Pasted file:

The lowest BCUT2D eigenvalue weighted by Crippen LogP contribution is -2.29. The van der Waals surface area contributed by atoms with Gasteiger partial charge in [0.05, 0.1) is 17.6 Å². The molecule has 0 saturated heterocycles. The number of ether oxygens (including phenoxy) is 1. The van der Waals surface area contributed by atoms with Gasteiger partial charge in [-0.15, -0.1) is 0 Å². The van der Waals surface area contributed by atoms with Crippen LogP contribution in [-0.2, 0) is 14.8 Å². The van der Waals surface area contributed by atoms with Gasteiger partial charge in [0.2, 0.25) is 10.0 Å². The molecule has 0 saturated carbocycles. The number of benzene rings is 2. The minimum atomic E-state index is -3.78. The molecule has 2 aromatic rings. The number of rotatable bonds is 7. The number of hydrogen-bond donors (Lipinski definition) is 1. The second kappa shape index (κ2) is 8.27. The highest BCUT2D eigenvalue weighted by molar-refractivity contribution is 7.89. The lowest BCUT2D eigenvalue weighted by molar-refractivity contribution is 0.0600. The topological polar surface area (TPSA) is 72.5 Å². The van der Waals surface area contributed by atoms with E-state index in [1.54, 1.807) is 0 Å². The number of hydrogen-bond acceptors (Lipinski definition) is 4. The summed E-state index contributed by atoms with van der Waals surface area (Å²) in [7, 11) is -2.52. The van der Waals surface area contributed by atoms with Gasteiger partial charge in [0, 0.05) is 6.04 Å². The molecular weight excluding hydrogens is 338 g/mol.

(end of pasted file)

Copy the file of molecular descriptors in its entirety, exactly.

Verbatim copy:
The lowest BCUT2D eigenvalue weighted by Crippen LogP contribution is -2.29. The van der Waals surface area contributed by atoms with Gasteiger partial charge in [0.05, 0.1) is 17.6 Å². The molecule has 0 saturated heterocycles. The number of ether oxygens (including phenoxy) is 1. The van der Waals surface area contributed by atoms with Gasteiger partial charge in [-0.15, -0.1) is 0 Å². The van der Waals surface area contributed by atoms with Crippen LogP contribution in [-0.2, 0) is 14.8 Å². The van der Waals surface area contributed by atoms with Gasteiger partial charge in [0.2, 0.25) is 10.0 Å². The molecule has 0 saturated carbocycles. The number of benzene rings is 2. The minimum atomic E-state index is -3.78. The molecule has 2 aromatic rings. The number of rotatable bonds is 7. The number of hydrogen-bond donors (Lipinski definition) is 1. The second kappa shape index (κ2) is 8.27. The highest BCUT2D eigenvalue weighted by molar-refractivity contribution is 7.89. The lowest BCUT2D eigenvalue weighted by molar-refractivity contribution is 0.0600. The topological polar surface area (TPSA) is 72.5 Å². The van der Waals surface area contributed by atoms with E-state index in [1.54, 1.807) is 0 Å². The number of hydrogen-bond acceptors (Lipinski definition) is 4. The summed E-state index contributed by atoms with van der Waals surface area (Å²) in [7, 11) is -2.52. The van der Waals surface area contributed by atoms with Gasteiger partial charge in [0, 0.05) is 6.04 Å². The molecular weight excluding hydrogens is 338 g/mol.